Henry Roth is a man afraid of commitment up until he meets the beautiful Lucy. They hit it off and Henry think he's finally found the girl of his dreams, until he discovers she has short-term memory loss and forgets him the very next day.
After moving his family back to his hometown to be with his friends and their kids, Lenny finds out that between old bullies, new bullies, schizo bus drivers, drunk cops on skis, and 400 costumed party crashers sometimes crazy follows you.
Paul "Wrecking" Crewe was a revered football superstar back in his day, but that time has since faded. But when a messy drunk driving incident lands him in jail, Paul finds he was specifically requested by Warden Hazen (James Cromwell), a duplicitous prison official well aware of Paul's athletic skills. Paul has been assigned the task of assembling a team of convicts, to square off in a big football game against the sadistic guards. With the help of fellow convict Caretaker, and an old legend named Nate Scarborough to coach, Crewe is ready for what promises to be a very interesting game. It's only the warden and the guards who have no idea who or what they're up against, with Paul the driving force behind the new team. Written by
Chris Berman's play call of "Look at that little Meggett run!" is a reference to a famous NFL Monday Night Football (1970) incident. Howard Cosell's original call of "Look at that little monkey run!" in describing Washington Redskin Alvin Garrett sparked a controversy and accusations of racism because Garrett was black. Berman even tries to imitate Cosell's voice on the call. Berman also used this line and voice on ESPN when describing the play of former New York Giants running back Dave Meggett. See more »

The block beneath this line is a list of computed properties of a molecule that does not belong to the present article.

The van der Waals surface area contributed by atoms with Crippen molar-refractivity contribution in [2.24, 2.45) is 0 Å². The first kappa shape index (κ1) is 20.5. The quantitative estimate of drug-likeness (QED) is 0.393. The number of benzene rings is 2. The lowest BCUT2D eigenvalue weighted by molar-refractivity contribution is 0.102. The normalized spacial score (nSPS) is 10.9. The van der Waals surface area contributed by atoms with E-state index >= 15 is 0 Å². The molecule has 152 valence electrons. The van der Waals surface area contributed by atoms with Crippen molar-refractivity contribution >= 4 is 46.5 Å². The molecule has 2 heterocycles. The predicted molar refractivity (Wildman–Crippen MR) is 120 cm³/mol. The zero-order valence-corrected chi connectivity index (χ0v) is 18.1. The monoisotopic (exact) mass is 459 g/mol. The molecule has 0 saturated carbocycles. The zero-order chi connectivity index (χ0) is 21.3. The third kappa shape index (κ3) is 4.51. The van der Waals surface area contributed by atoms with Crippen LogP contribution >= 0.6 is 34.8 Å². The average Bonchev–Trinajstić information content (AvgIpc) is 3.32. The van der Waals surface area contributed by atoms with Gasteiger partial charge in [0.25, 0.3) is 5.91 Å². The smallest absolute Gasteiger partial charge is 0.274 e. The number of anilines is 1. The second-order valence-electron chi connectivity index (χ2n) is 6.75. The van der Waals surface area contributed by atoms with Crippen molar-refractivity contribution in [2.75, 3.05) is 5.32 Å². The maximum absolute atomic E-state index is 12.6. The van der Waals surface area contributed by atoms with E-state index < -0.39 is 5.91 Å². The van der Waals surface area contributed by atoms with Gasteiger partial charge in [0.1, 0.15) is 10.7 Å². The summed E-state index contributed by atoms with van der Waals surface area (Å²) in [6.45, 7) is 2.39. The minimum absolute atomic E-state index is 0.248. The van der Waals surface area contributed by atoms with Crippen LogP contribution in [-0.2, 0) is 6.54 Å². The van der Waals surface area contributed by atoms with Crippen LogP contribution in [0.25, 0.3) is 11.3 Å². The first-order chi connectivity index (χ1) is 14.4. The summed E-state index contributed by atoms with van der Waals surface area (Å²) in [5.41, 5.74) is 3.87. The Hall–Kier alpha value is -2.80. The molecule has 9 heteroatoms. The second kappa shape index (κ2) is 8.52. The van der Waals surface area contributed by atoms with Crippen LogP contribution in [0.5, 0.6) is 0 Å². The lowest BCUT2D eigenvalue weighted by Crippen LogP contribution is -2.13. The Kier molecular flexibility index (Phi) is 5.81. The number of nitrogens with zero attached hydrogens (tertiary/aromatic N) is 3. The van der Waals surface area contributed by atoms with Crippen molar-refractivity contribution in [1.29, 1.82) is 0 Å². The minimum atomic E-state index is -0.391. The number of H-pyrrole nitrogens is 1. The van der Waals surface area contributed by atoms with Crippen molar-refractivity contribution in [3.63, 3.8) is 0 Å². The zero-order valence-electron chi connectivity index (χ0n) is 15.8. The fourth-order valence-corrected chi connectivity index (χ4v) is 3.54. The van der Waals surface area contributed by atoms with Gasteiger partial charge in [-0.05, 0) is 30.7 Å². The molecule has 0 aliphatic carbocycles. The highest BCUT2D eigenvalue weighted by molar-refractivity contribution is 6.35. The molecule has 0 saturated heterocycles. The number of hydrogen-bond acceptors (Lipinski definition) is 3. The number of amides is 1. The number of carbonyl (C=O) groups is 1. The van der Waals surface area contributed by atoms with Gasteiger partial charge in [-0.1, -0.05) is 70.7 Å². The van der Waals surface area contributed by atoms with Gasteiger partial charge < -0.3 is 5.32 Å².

In the library scene, Guard Engleheart (Kevin Nash) bends down and says "Bet you'd like to hit us huh?", but the voice is not Nash's deep clear voice. It's clearly the gruff higher voice of Guard Dunham (Steve Austin). See more »
I love that dress.
Of course you do, Lorenzo, you made it.
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Excellent Remake, In My Opinion... And Bob Sapp Still Rules!
The remake here was surprisingly good and pretty true to the original movie but will be most enjoyed by Adam Sandler fans or fans of the original. Except for a few exceptions to keep it up to date and a few to screw with those that saw the original, the stories are pretty much identical. The main character were all the same as well, but the supporting cast, especially the guards and cons, were changed up a bit.
Former NFL quarterback Paul Crewe (Sandler, replacing the original Burt Reynolds) is arrested and faces a 3 year sentence for GTA, DUI and I am sure some other stuff which is unimportant. After his sentencing, Warden Hazen (James Cromwell) pulls a few strings to get Crewe placed in his prison so he can coach his semi-pro team. Upon the urging of Captain Knauer (William Fichtner), Crewe declines, which sets the wheels in motion for an eventual game between Crewe and the convicts against Knauer and the guards.
The supporting football players were the real highlights of the movie, most notably Bob Sapp and Kevin Nash (I hate to say it but Nash did a good job. If only he was this good a wrestler), with honorable mentions to Nelly, Michael Irvin, Bill Goldberg, Steve Austin, Bill Romanowski & Brian Bosworth. Also, who could forget Chris Rock as Caretaker? This could not have been cast better.
Overall, A good comedy worth seeing. Especially if you are a Sandler fan.
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